The Bloc

19. The Congo has also become a battleground in the East-West struggle, although the UN has to some extent provided a buffer between the major powers. Soviet hopes of capitalizing quickly on the Congo’s troubles to gain a foothold in Central Africa suffered an early setback. At least temporarily stymied in carrying out direct intervention in the Congo, the USSR now welcomes continuing chaos and unrest. However, the USSR and the Bloc have been generally successful in identifying their interests in the Congo with those of radical African nationalists. By supporting African radicals in the Congo, and by openly maneuvering in the UN, the Soviets seek to re-establish Lumumba and their technical and military missions. In a broader context they have found the issue increasingly useful in their general attacks on the West as the [Page 9] stronghold of colonialism. It has been particularly useful in their campaign to damage the prestige of the UN, especially of the Secretary General.

The United Nations

20. The Congo operation represents by far the largest and most complex task yet undertaken by the UN and much of that body’s standing is staked on its success. Yet the UN’s present undertaking to maintain law and order without supporting any Congolese faction is almost impossible to carry through. By and large, the UN has been successful in preventing unilateral interventions and partially limiting tribal conflagrations. However, continuing political and civil chaos has placed the UN in the crossfire of both local and international political struggle, where either action or inaction provokes criticism by the participants and their foreign supporters. Much of the Afro-Asian world, supported and inspired by the Bloc, regards UN actions in the Congo as constituting opposition to Lumumba and support of “imperialism.” On the other hand, some of the UN’s own forces, notably the Ghana, Guinea, and UAR contingents, have used the UN label to support Lumumba. The weaknesses of Léopoldville governments, and the general state of disorder—as well as the contradictions inherent in the assigned mission to maintain law and order without taking sides—have made it nearly impossible for the overextended UN forces to do more than deal with day to day emergencies.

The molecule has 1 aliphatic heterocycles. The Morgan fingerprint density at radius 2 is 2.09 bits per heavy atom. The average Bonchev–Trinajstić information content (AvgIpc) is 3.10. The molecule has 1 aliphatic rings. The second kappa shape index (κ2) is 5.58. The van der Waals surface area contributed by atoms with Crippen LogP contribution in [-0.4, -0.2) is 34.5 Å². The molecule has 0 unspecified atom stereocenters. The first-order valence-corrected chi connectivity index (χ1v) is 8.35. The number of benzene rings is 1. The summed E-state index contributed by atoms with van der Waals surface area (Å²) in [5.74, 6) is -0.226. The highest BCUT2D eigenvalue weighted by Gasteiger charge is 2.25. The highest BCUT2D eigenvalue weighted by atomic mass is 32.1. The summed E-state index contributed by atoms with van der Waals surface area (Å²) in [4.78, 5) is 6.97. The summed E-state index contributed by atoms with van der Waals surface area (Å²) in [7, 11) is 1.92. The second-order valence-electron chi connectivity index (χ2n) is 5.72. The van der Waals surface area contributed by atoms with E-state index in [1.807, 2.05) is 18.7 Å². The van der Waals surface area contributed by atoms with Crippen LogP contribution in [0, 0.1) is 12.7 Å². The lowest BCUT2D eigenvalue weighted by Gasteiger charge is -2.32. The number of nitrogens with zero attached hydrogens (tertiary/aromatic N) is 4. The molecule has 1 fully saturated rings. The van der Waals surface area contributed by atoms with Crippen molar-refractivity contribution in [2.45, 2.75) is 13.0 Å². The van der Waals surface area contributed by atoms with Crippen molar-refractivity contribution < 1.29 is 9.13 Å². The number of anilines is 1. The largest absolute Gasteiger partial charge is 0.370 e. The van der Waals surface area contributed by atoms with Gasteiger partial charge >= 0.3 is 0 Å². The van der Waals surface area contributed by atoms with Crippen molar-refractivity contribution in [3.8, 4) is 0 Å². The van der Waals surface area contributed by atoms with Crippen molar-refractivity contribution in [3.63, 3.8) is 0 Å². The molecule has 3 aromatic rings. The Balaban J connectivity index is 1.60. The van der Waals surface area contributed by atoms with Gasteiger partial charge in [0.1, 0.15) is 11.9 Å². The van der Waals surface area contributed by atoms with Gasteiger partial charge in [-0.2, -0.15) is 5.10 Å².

III. Prospects